Who guards the guards: Security

Summary:Who predicted the death of the password -- and spam? Why is PKI not ubiquitous? Who makes these daft predictions anyway? ZDNet.com.au looks at how the security market was supposed to shape up, according to so-called "experts".

Who predicted the death of the password -- and spam? Why is PKI not ubiquitous? Who makes these daft predictions anyway? ZDNet.com.au looks at how the security market was supposed to shape up, according to so-called "experts".

A history of over-enthusiasm | Putting your finger on it | Technology nobody wants

There's always something dangerous about being in the prognostication business, but the Internet poses special challenges for those looking into the future. With global reach and permanent memory, it's hard to escape what may have seemed like a reasonable, albeit optimistic, forecast at the time.

Bill Gates has most notoriously copped the pain of Internet-assisted reminiscing, after his 2004 edict that Microsoft would free the world of spam by 2006

Bill Gates has most notoriously copped the pain of Internet-assisted reminiscing, after his 2004 edict that Microsoft would free the world of spam by 2006. That statement, made during a speech to the World Economic Forum in Switzerland, was an uncharacteristically confident -- even for him -- vote of confidence in the software giant's ability to control something that was seemingly far beyond its control.

One way Gates believed this would happen was for e-mail systems to incorporate a human-based e-mail challenge, with the reasoning that people would be better at spotting and stopping spam than machines would.

Yet most normal, everyday users remain blissfully ignorant of the ways to spot spam, and spammers are continually developing more creative ways around whichever filters users are installing. Spam filtering firm MessageLabs reports that spam accounted for 72.7 percent of all e-mails sent in February (PDF), with around one percent of those containing viruses or malware. And, no doubt to Gates' chagrin, MSN and Hotmail combined accounted for 8.8 percent of all spam.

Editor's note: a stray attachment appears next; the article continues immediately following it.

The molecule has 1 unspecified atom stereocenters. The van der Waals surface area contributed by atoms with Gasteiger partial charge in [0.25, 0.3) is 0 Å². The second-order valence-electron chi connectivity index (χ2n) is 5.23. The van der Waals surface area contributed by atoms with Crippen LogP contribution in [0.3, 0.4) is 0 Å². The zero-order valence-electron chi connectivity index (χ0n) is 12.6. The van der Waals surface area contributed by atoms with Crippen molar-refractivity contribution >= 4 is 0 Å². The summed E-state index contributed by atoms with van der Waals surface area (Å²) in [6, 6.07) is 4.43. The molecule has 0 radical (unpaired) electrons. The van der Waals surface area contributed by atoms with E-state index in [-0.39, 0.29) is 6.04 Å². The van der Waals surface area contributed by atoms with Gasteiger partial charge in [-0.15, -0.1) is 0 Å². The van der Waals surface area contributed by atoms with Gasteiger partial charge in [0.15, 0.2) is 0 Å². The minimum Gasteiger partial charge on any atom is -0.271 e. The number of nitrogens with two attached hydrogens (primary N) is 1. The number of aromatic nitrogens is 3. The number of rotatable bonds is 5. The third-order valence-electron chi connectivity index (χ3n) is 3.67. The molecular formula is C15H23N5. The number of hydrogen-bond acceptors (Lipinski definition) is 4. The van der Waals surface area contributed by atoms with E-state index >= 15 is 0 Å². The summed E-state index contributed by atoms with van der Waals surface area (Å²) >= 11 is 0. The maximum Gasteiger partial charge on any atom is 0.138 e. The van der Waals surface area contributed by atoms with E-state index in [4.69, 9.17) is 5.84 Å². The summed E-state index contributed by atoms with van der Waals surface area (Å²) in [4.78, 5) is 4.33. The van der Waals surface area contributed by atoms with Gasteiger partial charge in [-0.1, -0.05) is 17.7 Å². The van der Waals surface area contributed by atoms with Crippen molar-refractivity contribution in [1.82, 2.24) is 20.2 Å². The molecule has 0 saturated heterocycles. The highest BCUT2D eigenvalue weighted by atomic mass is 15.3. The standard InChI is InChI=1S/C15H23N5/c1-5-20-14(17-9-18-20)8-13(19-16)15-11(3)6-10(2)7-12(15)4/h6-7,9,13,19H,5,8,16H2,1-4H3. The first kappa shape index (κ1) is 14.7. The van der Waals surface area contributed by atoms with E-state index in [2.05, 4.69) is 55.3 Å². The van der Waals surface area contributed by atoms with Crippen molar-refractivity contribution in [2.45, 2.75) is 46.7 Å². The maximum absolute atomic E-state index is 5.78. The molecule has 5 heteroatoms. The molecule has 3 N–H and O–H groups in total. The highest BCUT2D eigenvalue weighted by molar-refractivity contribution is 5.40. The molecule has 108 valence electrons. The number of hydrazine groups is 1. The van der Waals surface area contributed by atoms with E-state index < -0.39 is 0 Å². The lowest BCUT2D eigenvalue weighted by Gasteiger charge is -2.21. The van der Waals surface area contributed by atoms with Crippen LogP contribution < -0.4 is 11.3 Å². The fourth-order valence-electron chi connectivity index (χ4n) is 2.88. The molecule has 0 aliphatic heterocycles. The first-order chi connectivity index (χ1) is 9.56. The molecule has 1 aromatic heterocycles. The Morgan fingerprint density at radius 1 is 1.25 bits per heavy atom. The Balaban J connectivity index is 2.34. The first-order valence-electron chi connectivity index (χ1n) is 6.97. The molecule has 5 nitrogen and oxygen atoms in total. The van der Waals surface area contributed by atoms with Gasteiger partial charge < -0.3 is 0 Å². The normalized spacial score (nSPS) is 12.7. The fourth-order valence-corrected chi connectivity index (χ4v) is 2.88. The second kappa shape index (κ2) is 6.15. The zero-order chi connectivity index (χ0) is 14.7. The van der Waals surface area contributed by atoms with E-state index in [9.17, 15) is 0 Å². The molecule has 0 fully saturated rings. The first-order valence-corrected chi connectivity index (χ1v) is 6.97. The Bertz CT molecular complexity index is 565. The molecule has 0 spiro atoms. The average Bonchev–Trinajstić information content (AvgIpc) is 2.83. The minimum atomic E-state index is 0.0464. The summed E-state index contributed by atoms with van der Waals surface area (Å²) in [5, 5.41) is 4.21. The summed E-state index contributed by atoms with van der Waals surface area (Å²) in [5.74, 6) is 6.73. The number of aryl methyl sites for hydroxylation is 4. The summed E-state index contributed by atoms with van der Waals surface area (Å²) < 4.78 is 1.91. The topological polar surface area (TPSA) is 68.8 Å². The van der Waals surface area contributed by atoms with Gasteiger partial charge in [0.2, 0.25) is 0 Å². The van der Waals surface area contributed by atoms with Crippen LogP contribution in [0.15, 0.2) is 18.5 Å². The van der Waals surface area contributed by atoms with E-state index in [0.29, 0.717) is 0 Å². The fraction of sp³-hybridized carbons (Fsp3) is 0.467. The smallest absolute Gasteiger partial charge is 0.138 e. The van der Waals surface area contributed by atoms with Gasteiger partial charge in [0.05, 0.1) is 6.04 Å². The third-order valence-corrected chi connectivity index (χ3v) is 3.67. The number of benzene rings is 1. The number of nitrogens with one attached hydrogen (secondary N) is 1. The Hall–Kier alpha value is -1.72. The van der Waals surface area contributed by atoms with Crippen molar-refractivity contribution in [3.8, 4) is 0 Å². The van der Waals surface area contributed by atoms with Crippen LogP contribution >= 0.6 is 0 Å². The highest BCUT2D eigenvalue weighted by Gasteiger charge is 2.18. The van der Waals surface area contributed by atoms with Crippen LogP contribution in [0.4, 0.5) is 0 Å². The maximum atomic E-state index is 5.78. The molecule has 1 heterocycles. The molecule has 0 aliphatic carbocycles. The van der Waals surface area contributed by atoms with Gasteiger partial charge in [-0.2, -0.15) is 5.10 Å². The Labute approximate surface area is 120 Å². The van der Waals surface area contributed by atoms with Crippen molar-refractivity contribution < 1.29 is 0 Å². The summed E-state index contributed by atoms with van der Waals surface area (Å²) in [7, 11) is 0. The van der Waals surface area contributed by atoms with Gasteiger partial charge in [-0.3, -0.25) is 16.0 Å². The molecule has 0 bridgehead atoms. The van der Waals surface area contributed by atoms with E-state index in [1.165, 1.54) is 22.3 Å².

Predictions about security have a remarkable tendency to fall flat on their faces -- largely because any effective security defence not only requires the deployment of new technology but also requires things like user training and, in some cases, the establishment of complex frameworks to confirm security credentials and manage access to secured information.

Difficulties in predicting the future of security, however, haven't stopped people making more predictions -- predictions that usually fall flat on their faces.

A history of over-enthusiasm
One of the biggest security turkeys of the past decade has been public key infrastructure (PKI), a complex system of identifying individuals, then encrypting data so only they can see it.

PKI rode the late-1990s wave of paranoia about Internet security to create a solution for which there just wasn't any demand. PKI was even the subject of forecasts at the RSA Conference as early as 1993, when the widespread use of digital electronic signatures was forecast.

Australia Post, among many others, believed in PKI so much that it started KeyPOST, a retail service selling digital certificates to consumers on floppy disk. It was a colossal flop, with the organisation pulling the service in mid 2000.

That experience contradicts the predictions of firms like IDC, which at the time predicted the PKI market would rise from US$281 million in 1999 to US$3 billion in 2004 -- a heady growth rate that would have required customers to actually purchase the software.

PKI as a concept certainly lives on in things like SSL -- used to secure data moving to and from Web pages -- and for authenticating systems and users in many closed government and business systems. However, as a mass-market concept, it has fallen flat on its face.